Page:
Bank of Italy Veteran in Frame to Be Draghi’s Finance Minister
(Bloomberg) -- The Bank of Italy’s Daniele Franco is emerging as a possible candidate to take over as the country’s next finance minister, as the race intensifies over who will be premier-designate Mario Draghi’s pick to start reviving the staggering economy.
Franco, director-general at the central bank, is one name that keeps popping up in reference to the Treasury job as Draghi draws up the list of names for his cabinet, which may be revealed later this week, according to officials who asked not to be named discussing confidential talks.
The race is still wide open, with ex-European Central Bank chief Draghi set to complete a second round of talks with political parties Tuesday evening. Draghi hasn’t shared his plans for the cabinet during the talks, the officials said.
Whoever takes over at the Treasury will have the weighty task of helping Draghi oversee the management and spending of Italy’s 209 billion-euro ($253 billion) share of the European Union’s recovery fund. Battered by the pandemic, the country’s economy shrank around 9% last year, while government debt is heading toward 160% of output.
Draghi is expected to report back to President Sergio Mattarella later this week to update him on party support for his government and the make-up of his prospective administration. He’s also expected to pick a technocrat rather than a political figure for the finance job.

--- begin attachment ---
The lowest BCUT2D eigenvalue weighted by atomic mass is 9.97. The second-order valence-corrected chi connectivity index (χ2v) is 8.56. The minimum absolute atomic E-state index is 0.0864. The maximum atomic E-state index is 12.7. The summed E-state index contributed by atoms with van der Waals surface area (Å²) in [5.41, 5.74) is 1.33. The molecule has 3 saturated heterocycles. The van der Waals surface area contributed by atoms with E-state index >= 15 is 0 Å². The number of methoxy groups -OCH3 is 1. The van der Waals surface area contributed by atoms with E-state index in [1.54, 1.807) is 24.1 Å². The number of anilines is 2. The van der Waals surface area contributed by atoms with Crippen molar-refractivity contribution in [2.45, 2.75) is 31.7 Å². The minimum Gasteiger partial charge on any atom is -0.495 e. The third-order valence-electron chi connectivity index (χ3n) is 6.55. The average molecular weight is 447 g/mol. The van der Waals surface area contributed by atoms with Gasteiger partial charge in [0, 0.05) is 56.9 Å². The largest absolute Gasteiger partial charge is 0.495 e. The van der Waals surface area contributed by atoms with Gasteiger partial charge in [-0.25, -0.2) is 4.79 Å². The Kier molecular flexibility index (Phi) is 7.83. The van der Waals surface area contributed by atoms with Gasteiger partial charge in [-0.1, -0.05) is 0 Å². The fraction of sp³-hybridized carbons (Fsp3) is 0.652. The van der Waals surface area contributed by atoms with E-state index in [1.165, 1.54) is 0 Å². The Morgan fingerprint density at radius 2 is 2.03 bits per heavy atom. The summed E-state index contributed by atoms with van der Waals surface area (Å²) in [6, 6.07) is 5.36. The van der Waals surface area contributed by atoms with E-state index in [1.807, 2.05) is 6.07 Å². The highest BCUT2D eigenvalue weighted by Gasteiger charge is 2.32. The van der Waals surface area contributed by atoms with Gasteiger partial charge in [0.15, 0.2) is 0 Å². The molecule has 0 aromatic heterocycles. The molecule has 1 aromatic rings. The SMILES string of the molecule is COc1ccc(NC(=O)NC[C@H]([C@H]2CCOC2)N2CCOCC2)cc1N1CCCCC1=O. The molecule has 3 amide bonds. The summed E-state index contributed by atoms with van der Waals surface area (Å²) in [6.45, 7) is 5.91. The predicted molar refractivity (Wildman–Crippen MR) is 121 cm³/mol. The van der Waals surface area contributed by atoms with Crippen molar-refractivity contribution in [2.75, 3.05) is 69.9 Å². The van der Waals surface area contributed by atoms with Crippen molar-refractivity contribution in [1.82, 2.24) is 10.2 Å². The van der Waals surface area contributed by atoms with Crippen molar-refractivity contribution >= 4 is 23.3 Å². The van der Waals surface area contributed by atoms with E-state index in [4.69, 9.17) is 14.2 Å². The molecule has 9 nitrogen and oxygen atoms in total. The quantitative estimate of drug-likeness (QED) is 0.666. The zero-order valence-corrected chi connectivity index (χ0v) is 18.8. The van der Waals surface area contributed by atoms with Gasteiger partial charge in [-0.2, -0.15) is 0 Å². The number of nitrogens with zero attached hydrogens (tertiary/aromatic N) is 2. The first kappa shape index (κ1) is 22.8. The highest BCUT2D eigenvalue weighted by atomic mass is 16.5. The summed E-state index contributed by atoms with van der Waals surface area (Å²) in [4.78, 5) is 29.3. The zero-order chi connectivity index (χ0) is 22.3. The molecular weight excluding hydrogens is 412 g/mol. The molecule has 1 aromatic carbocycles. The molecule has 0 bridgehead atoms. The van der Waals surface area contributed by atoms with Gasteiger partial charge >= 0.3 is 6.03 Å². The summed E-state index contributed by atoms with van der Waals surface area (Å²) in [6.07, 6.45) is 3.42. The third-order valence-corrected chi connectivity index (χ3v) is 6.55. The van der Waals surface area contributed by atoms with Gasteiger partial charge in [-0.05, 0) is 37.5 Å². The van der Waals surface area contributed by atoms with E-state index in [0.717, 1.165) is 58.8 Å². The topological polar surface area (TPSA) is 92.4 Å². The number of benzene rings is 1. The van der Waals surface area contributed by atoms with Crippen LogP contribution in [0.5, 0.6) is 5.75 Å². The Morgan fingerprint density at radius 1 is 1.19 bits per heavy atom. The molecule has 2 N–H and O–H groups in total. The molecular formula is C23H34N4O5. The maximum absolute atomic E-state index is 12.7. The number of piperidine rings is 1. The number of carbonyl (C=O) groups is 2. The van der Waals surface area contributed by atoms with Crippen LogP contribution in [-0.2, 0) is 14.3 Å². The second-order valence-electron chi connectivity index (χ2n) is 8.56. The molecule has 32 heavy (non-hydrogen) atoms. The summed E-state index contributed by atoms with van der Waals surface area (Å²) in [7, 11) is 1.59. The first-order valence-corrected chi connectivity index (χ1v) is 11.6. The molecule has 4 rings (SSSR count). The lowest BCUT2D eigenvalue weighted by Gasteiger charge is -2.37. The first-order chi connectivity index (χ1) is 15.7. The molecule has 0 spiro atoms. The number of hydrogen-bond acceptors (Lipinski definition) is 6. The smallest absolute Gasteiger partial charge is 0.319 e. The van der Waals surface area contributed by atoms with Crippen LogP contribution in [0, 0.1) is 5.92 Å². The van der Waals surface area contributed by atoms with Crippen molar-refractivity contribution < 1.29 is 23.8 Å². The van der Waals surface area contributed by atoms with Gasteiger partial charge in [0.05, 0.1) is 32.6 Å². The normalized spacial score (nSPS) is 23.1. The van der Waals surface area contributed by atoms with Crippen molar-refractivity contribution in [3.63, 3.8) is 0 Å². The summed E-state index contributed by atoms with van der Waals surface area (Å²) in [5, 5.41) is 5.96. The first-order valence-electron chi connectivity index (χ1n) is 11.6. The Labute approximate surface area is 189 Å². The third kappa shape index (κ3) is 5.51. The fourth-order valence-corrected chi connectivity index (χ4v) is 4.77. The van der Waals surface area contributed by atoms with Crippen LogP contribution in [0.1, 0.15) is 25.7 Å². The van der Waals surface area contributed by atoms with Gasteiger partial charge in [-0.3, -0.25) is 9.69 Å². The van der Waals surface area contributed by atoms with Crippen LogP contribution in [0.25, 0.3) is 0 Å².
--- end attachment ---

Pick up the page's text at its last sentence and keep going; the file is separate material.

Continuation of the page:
Franco, 67, would fit the bill given his experience at both the Treasury and the Bank of Italy. Franco could be expected to walk into the Treasury and get the engine running instantly, one of the officials said, starting work right away on shaping recovery fund spending and aid to businesses. At the Treasury, Franco oversaw monitoring of spending EU structural funds.
The ECB’s bond-buying program has kept a lid on borrowing costs so far but there are questions about how long that can be sustained. Franco has a solid relationship with Draghi, one official said, dating back to his time at the Bank of Italy when Draghi was governor.
There are other names in the race — including Draghi himself, who could decide to take over the Treasury in the interim with two deputies flanking him, or with a very strong director general, likely Alessandro Rivera, who’s currently serving in that role.
Other Names to Watch
Dario Scannapieco: Since 2007 vice president of the European Investment Bank, where Draghi was instrumental in his appointment. Scannapieco, 53, started working at the Treasury in his thirties, and has long been seen as wanting to return to a role in Rome. He had been aiming to head state-backed lender Cassa Depositi e Prestiti SpA, officials said.
Roberto Gualtieri: If Draghi goes for a political figure rather than a technocrat, the current finance minister could stay on. A Democratic Party member, the 54-year-old Gualtieri is a former member of the European Parliament and as finance minister he’s approved over 130 billion euros in stimulus to shield the economy from the coronavirus.
Lucrezia Reichlin: A professor of economics at the London Business School, she is the first woman to be head of research at the ECB, which she did during Jean-Claude Trichet’s tenure as head of the central bank. Reichlin, 66, was floated as a successor to Draghi after he left the Bank of Italy. Her research on monetary policy has focused on the ECB and the interaction between monetary policy and banks’ behavior.
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